OCR Interpretation

The day book. (Chicago, Ill.) 1911-1917, January 30, 1914, NOON EDITION, Image 12

Image and text provided by University of Illinois at Urbana-Champaign Library, Urbana, IL

Persistent link: http://chroniclingamerica.loc.gov/lccn/sn83045487/1914-01-30/ed-1/seq-12/

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That Qalumet grandjury which thought it a crime, for labor leaders to
try to win for labor's army in the Michigan copper country a little freedom
and a bit more pay should see no crime in the shotting of Moyer and his
forcible deportatioajieedn't surprise us. None are 'so blind as those who
think they have a pocket motive not to see.
It is, of course, utter blindness in those Calumet lawyers and doctors
and preachers and storekeepers to side with the tools of absentee eploiters;
as blind as was the blindness of those northern doughfaces who sided with
southern slave-holders in the angry ferment which preceded the civil war.
In such an alliance they have much to lose and little to gain it is proof
of their blindness that they are backing the wrong horse. What they think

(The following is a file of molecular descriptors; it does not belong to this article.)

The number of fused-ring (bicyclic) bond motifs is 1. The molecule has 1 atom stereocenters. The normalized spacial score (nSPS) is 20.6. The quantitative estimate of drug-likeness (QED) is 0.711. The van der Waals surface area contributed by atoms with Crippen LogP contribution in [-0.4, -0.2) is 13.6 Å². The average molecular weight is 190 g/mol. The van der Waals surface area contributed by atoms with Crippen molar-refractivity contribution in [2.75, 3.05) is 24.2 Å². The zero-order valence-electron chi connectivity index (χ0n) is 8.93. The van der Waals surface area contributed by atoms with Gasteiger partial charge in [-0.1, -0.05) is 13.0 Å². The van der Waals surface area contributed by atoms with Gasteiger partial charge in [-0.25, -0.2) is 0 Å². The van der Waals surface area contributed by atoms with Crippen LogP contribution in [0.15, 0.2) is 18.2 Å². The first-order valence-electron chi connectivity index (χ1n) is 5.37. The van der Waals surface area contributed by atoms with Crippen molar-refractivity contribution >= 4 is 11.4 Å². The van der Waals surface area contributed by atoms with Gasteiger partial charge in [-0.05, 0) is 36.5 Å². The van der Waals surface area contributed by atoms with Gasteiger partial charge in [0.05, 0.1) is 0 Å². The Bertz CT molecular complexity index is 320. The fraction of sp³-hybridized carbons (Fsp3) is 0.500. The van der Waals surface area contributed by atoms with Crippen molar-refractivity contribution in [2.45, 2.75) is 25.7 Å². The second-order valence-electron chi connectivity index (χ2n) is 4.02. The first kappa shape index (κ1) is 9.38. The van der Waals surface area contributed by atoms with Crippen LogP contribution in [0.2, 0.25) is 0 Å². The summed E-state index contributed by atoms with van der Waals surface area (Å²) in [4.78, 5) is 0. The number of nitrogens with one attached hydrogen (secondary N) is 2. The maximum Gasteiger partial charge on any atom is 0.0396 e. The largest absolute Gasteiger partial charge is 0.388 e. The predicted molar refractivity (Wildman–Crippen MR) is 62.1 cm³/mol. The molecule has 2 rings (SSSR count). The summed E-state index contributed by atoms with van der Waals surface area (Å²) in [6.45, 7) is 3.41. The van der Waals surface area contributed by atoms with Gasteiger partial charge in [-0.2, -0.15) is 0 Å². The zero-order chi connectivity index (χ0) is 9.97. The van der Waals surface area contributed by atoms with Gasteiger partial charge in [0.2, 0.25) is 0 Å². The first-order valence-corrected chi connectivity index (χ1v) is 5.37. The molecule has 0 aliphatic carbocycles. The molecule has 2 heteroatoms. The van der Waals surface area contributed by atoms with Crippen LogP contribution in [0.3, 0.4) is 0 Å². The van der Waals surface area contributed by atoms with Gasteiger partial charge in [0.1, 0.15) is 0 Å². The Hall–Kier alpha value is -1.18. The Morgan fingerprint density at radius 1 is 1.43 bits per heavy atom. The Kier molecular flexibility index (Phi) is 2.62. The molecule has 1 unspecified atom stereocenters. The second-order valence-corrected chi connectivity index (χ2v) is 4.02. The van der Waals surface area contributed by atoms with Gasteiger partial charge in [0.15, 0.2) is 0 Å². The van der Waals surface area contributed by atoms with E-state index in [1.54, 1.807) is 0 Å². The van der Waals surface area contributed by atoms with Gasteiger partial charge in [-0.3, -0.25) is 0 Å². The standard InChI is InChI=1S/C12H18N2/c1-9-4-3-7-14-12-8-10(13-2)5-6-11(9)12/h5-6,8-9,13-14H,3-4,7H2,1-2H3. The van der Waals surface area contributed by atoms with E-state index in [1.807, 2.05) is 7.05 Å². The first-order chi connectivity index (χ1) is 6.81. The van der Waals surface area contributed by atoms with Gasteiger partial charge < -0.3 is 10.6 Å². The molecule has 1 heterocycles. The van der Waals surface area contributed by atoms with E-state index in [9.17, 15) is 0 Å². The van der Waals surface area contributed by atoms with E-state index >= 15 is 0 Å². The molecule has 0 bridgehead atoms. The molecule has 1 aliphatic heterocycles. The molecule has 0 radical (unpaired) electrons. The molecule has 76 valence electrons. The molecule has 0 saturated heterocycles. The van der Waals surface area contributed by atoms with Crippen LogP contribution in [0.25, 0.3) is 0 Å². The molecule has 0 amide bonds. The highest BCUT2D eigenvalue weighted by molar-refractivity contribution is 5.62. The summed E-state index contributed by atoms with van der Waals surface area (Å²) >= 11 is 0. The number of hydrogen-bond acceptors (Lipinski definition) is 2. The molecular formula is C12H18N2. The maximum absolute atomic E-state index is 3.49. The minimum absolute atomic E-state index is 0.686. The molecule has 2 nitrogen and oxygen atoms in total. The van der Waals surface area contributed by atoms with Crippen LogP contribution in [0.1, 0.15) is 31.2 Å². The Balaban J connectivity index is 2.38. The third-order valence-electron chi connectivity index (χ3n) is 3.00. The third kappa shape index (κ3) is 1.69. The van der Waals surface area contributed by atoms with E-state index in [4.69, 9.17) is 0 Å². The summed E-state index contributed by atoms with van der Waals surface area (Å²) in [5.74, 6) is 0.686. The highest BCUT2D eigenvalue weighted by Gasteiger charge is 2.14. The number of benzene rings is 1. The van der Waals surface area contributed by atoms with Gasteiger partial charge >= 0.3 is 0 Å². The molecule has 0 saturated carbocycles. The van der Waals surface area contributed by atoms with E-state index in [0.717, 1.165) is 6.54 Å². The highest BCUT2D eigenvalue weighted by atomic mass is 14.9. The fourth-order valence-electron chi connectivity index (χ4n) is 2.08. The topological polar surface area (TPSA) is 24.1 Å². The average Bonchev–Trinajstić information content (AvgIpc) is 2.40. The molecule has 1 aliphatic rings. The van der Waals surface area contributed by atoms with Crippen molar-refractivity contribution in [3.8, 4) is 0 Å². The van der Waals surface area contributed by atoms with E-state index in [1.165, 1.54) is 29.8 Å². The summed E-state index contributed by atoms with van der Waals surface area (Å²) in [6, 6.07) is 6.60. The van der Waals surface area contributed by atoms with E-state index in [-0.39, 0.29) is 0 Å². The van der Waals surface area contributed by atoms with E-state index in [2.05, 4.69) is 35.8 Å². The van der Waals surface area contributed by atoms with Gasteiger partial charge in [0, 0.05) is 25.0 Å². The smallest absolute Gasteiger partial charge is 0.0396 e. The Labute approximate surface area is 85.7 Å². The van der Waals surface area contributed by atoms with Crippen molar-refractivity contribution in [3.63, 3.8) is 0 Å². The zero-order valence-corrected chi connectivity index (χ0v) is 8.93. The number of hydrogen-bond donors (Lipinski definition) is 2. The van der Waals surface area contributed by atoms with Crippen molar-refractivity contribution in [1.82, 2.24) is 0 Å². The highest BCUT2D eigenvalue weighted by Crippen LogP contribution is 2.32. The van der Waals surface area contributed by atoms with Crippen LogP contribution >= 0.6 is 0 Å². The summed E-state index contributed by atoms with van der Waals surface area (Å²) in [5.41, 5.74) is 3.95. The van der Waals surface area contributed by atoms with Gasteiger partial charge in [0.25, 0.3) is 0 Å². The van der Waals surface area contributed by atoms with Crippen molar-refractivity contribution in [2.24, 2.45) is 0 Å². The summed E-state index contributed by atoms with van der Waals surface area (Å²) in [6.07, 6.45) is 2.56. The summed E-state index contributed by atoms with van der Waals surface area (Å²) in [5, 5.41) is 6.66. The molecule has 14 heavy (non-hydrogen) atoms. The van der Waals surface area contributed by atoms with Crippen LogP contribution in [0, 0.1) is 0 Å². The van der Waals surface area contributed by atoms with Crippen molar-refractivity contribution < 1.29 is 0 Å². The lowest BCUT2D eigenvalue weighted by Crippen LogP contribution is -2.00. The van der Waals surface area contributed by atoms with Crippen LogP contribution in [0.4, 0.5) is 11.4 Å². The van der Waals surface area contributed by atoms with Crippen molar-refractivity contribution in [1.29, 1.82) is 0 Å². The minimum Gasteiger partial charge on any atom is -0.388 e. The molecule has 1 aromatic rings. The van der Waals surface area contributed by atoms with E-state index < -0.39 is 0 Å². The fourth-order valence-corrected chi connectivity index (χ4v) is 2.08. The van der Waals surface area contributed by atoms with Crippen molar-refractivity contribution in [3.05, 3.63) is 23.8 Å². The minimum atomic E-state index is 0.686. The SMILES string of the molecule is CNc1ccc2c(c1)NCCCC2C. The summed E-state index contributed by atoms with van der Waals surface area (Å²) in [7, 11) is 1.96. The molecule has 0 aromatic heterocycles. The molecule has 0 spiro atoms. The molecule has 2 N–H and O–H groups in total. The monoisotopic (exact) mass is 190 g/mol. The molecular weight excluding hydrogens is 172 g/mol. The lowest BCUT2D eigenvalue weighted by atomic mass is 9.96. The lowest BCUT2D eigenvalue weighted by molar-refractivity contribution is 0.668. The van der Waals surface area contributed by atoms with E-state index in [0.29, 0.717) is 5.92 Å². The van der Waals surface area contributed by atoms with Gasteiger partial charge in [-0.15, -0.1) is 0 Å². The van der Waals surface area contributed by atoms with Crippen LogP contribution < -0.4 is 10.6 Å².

is the buttered side of the bread is, indeed,' temporarily buttered; but the
butter is raricid and when they have eaten it a little longer they will one day
get very sick.
For nothing is clearer-than the truth of what Lincoln said this nation
cannot live half slave and- half free. It has purged itself of chattel slavery
and it wil Ipurge itself of wage slavery. Labor is going to have a voice and
a vote in the management; a share in the profits as well as in the hazards.
And those men in Calumet who are riding on labor's back and feeding off
labor's earnings will, find, as parasites have always found, that it's suicidal
to try to starve the source of your sustenance-.
Meanwhile, God pity greed-gripped Michigan!
jr. --" With a pot of paint . ,
.; v . Makes a pair of palm trees,
Look like what they ain't.

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